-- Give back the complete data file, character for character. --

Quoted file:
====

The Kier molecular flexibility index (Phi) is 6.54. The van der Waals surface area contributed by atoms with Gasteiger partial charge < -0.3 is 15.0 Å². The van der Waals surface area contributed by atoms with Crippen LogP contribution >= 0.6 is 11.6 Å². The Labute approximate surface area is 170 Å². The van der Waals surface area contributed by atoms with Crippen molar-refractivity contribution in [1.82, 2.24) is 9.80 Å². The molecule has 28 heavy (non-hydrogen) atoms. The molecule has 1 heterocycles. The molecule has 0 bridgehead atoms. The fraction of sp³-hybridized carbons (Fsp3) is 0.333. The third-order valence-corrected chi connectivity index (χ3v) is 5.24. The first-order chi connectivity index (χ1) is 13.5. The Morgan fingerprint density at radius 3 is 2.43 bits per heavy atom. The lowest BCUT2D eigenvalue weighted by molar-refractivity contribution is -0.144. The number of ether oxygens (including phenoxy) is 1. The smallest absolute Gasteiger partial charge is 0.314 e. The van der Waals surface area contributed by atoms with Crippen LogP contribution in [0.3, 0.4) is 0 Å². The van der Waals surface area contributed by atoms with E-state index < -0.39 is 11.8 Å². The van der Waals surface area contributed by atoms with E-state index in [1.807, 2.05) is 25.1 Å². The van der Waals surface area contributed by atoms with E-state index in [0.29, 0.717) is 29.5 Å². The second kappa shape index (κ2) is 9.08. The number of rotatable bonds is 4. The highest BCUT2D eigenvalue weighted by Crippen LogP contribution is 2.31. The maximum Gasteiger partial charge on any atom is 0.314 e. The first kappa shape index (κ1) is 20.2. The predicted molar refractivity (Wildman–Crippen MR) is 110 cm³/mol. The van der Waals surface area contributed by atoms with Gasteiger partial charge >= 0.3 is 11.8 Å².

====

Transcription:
The Kier molecular flexibility index (Phi) is 6.54. The van der Waals surface area contributed by atoms with Gasteiger partial charge < -0.3 is 15.0 Å². The van der Waals surface area contributed by atoms with Crippen LogP contribution >= 0.6 is 11.6 Å². The Labute approximate surface area is 170 Å². The van der Waals surface area contributed by atoms with Crippen molar-refractivity contribution in [1.82, 2.24) is 9.80 Å². The molecule has 28 heavy (non-hydrogen) atoms. The molecule has 1 heterocycles. The molecule has 0 bridgehead atoms. The fraction of sp³-hybridized carbons (Fsp3) is 0.333. The third-order valence-corrected chi connectivity index (χ3v) is 5.24. The first-order chi connectivity index (χ1) is 13.5. The Morgan fingerprint density at radius 3 is 2.43 bits per heavy atom. The lowest BCUT2D eigenvalue weighted by molar-refractivity contribution is -0.144. The number of ether oxygens (including phenoxy) is 1. The smallest absolute Gasteiger partial charge is 0.314 e. The van der Waals surface area contributed by atoms with Crippen LogP contribution in [0.3, 0.4) is 0 Å². The van der Waals surface area contributed by atoms with E-state index < -0.39 is 11.8 Å². The van der Waals surface area contributed by atoms with E-state index in [1.807, 2.05) is 25.1 Å². The van der Waals surface area contributed by atoms with E-state index in [0.29, 0.717) is 29.5 Å². The second kappa shape index (κ2) is 9.08. The number of rotatable bonds is 4. The highest BCUT2D eigenvalue weighted by Crippen LogP contribution is 2.31. The maximum Gasteiger partial charge on any atom is 0.314 e. The first kappa shape index (κ1) is 20.2. The predicted molar refractivity (Wildman–Crippen MR) is 110 cm³/mol. The van der Waals surface area contributed by atoms with Gasteiger partial charge >= 0.3 is 11.8 Å².